It’s like Uber, but for public transit. Also, it is Uber.
The Verge tells the tale of Altamonte Springs, Florida, an Orlando suburb that struggled for years to develop a transit system that would work for all its sprawl. Then it hit on an idea: Ask Uber to do it.
The result: Anyone in Altamonte Springs will see an “Altamonte” option in the Uber app on their smartphone. Choose that, and the city will cover 25 percent of the cost of the ride (if it’s to or from the commuter rail station) or 20 percent (if it’s to anywhere else in the area). Just like that, Altamonte has a big, responsive, flexible transit system, for much less than it would cost to build and run its own.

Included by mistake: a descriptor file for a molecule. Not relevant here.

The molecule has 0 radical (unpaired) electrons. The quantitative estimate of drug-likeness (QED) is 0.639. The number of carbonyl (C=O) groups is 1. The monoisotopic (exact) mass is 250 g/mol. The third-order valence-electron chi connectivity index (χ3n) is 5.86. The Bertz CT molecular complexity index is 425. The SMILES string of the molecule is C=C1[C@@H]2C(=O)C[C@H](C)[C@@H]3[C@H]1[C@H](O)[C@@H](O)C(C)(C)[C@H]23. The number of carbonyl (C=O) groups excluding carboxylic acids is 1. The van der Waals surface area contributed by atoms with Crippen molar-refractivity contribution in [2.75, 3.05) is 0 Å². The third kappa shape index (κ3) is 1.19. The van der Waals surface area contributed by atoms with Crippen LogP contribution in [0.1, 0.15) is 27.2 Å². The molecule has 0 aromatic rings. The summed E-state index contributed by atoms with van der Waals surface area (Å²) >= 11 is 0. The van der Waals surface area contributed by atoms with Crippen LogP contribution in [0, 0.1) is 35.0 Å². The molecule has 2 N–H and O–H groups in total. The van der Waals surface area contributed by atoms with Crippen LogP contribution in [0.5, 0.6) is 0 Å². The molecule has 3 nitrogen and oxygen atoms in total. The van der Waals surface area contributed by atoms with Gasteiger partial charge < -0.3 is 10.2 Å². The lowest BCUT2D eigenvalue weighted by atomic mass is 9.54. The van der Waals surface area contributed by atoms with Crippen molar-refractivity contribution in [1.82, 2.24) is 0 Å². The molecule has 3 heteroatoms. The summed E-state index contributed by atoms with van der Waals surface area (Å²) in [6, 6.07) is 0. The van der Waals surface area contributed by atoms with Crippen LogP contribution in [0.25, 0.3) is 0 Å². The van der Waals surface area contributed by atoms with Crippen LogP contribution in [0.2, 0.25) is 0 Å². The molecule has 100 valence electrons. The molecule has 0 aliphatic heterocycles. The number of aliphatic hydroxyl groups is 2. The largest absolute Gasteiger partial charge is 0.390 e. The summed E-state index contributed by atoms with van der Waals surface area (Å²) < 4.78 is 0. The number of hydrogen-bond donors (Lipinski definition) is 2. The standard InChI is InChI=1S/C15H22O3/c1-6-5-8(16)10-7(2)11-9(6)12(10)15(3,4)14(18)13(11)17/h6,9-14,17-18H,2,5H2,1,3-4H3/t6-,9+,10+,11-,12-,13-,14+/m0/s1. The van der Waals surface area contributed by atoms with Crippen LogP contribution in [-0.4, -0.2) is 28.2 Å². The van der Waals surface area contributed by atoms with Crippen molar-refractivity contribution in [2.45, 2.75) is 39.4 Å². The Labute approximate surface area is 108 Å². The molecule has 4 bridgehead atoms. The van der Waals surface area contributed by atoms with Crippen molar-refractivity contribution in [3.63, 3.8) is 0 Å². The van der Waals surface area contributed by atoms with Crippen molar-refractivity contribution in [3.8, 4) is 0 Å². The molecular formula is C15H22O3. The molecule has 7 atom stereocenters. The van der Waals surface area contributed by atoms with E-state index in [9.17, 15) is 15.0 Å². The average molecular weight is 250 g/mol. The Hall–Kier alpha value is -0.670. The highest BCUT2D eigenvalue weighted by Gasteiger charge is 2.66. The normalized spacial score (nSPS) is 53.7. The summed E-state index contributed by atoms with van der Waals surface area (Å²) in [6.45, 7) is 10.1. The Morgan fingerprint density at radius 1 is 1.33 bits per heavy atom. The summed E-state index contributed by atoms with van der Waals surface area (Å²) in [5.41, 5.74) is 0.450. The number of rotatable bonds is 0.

But that cheapness comes with some drawbacks. Uber — unlike taxis or regular public transit — isn’t obligated to serve people in wheelchairs, or people without smartphones. The company has also been willing to lose a spectacular amount of money — 4 billion — in its quest to be your transportation everything.
Uber might come faster than the bus, but the way it’s bleeding cash, it might disappear a lot faster, too.